Cape Town – People living in Cape Town’s central business district (CBD) have once again had a chance to say what they want.
According to the latest survey by the Cape Town Central City Improvement District (CCID), 91.3% of residents reported being very happy living in the CBD – up from 87.9% in 2013.
The CCID is a public-private partnership, established in 2000 by local property owners with a vision to see the Cape Town CBD rise from the “crime and grime” scenario it had fallen into.
The purpose was to create a safe, clean and caring urban environment that promotes investment into the CBD.
According to the latest CCID survey 66% of CBD residents live within 3km of their work or school – making the CBD a serious possibility for people getting to work via alternatives other than a car.
Of these 80% indicated they walked, 37% took the MyCiTi bus and 17% used a bicycle. About 34% have now lived in the CBD for five years or more.
About 27% of respondents indicated they have children and of these, it was most common to have two kids in a family (13%).
Almost half of the respondents (47%) own property in the CBD and live in it (with an additional 9% saying they own and rent out to tenants).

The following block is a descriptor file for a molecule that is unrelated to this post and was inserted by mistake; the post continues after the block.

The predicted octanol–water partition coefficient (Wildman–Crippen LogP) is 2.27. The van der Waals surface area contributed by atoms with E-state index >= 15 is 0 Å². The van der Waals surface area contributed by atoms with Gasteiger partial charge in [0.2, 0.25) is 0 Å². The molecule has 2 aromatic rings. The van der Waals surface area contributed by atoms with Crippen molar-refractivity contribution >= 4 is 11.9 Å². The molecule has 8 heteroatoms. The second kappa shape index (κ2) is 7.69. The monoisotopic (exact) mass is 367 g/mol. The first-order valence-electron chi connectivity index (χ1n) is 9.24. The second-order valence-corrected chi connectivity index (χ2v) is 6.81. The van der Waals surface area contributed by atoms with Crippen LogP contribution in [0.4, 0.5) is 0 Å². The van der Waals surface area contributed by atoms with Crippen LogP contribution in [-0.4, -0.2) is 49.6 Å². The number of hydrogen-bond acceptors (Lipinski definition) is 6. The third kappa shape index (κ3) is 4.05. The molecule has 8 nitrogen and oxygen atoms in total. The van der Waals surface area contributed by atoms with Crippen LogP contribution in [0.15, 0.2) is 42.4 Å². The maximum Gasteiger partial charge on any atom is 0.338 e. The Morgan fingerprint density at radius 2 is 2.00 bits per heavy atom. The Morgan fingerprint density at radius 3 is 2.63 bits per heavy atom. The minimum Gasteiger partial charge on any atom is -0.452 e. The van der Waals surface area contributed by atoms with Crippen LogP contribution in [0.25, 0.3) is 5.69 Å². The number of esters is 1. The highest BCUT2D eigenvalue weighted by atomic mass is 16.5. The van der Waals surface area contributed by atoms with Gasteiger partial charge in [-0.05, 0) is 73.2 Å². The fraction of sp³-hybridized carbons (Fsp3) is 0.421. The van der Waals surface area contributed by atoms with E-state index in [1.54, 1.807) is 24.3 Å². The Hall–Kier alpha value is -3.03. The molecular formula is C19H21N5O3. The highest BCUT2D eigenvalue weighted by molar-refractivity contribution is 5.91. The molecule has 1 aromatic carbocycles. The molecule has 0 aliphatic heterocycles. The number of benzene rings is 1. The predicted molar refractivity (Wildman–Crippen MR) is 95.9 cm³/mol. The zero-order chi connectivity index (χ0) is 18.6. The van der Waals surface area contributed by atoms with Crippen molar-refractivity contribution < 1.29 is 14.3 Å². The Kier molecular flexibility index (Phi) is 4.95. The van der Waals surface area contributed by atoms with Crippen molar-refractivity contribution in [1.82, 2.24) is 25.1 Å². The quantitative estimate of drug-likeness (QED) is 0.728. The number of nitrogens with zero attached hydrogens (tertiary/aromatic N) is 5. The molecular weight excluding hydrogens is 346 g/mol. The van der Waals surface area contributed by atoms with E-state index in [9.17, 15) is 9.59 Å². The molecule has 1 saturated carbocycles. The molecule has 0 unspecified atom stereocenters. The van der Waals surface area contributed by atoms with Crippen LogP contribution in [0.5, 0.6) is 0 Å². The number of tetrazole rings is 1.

The Company’s Garden is the favourite CBD public space for 81% of the respondents, followed in second place by St Georges Mall (59%).
The biggest age group of residents (40%) were in the 25 to 34-year-old range, with the over 45s coming in second (35%) and followed in third place by the 35 to 44-year-old-range (22%).
“Not only are we able to see trends emerging from year to year, but each of our surveys also provides us with vital information in terms of our services as the CCID, to see where we can improve or to stimulate us to come up with new ideas to meet growing demands,” said Tasso Evangelinos, chief operating officer of the CCID.
For example, the increase in the CBD’s residential population (according to the SA Census, up from 1 570 in 2001 to 5 286 in 2011 and growing year-on-year) is revealing vital clues as to the new economic opportunities that exist to bring a vibrant night time retail scenario to the Central City.
One of the questions asked was what type of retail advances residents wished to see and among these were retailers with longer opening hours beyond 17h00. Residents also indicated that they would like to see more deli-type food stores.”
“We’re certainly seeing a higher percentage of families with children participating in the CBD, so again we are discovering opportunities for those businesses that deal, in whatever way, with children,” he said.
Rob Kane, chair of the CCID, said understanding what residents want is particularly important when you consider the growth in demand of “after hours” activities and retail. This is consistent with what you would find in other downtowns with a strong residential component.”